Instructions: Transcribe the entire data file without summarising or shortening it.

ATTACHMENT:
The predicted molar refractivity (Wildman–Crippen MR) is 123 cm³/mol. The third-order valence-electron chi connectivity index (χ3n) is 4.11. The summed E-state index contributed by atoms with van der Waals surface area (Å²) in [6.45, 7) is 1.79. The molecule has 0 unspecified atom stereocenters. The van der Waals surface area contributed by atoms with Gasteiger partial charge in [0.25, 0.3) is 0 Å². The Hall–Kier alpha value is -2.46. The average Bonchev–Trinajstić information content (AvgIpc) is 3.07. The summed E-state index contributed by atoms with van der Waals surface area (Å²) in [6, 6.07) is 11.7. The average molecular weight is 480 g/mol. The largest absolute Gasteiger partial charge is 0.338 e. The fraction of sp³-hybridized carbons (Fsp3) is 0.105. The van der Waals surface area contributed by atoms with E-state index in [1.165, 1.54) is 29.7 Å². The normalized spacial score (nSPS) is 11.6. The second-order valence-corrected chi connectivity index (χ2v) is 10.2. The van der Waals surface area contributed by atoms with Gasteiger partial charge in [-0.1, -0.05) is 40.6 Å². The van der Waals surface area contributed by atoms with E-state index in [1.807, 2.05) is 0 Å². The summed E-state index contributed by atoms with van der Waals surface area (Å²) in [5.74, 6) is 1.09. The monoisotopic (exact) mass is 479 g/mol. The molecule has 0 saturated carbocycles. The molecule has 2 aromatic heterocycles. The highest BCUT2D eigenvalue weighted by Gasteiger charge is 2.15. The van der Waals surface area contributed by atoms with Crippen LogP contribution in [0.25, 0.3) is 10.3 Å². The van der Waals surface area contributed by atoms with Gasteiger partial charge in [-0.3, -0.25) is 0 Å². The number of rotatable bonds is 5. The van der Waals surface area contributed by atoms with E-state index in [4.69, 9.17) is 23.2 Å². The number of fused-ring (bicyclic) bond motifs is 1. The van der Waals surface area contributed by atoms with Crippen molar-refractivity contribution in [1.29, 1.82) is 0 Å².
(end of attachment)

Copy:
The predicted molar refractivity (Wildman–Crippen MR) is 123 cm³/mol. The third-order valence-electron chi connectivity index (χ3n) is 4.11. The summed E-state index contributed by atoms with van der Waals surface area (Å²) in [6.45, 7) is 1.79. The molecule has 0 unspecified atom stereocenters. The van der Waals surface area contributed by atoms with Gasteiger partial charge in [0.25, 0.3) is 0 Å². The Hall–Kier alpha value is -2.46. The average Bonchev–Trinajstić information content (AvgIpc) is 3.07. The summed E-state index contributed by atoms with van der Waals surface area (Å²) in [6, 6.07) is 11.7. The average molecular weight is 480 g/mol. The largest absolute Gasteiger partial charge is 0.338 e. The fraction of sp³-hybridized carbons (Fsp3) is 0.105. The van der Waals surface area contributed by atoms with E-state index in [1.165, 1.54) is 29.7 Å². The normalized spacial score (nSPS) is 11.6. The second-order valence-corrected chi connectivity index (χ2v) is 10.2. The van der Waals surface area contributed by atoms with Gasteiger partial charge in [-0.1, -0.05) is 40.6 Å². The van der Waals surface area contributed by atoms with E-state index in [1.807, 2.05) is 0 Å². The summed E-state index contributed by atoms with van der Waals surface area (Å²) in [5.74, 6) is 1.09. The monoisotopic (exact) mass is 479 g/mol. The molecule has 0 saturated carbocycles. The molecule has 2 aromatic heterocycles. The highest BCUT2D eigenvalue weighted by Gasteiger charge is 2.15. The van der Waals surface area contributed by atoms with Crippen LogP contribution in [0.25, 0.3) is 10.3 Å². The van der Waals surface area contributed by atoms with Gasteiger partial charge in [-0.3, -0.25) is 0 Å². The number of rotatable bonds is 5. The van der Waals surface area contributed by atoms with E-state index in [4.69, 9.17) is 23.2 Å². The number of fused-ring (bicyclic) bond motifs is 1. The van der Waals surface area contributed by atoms with Crippen molar-refractivity contribution in [1.29, 1.82) is 0 Å².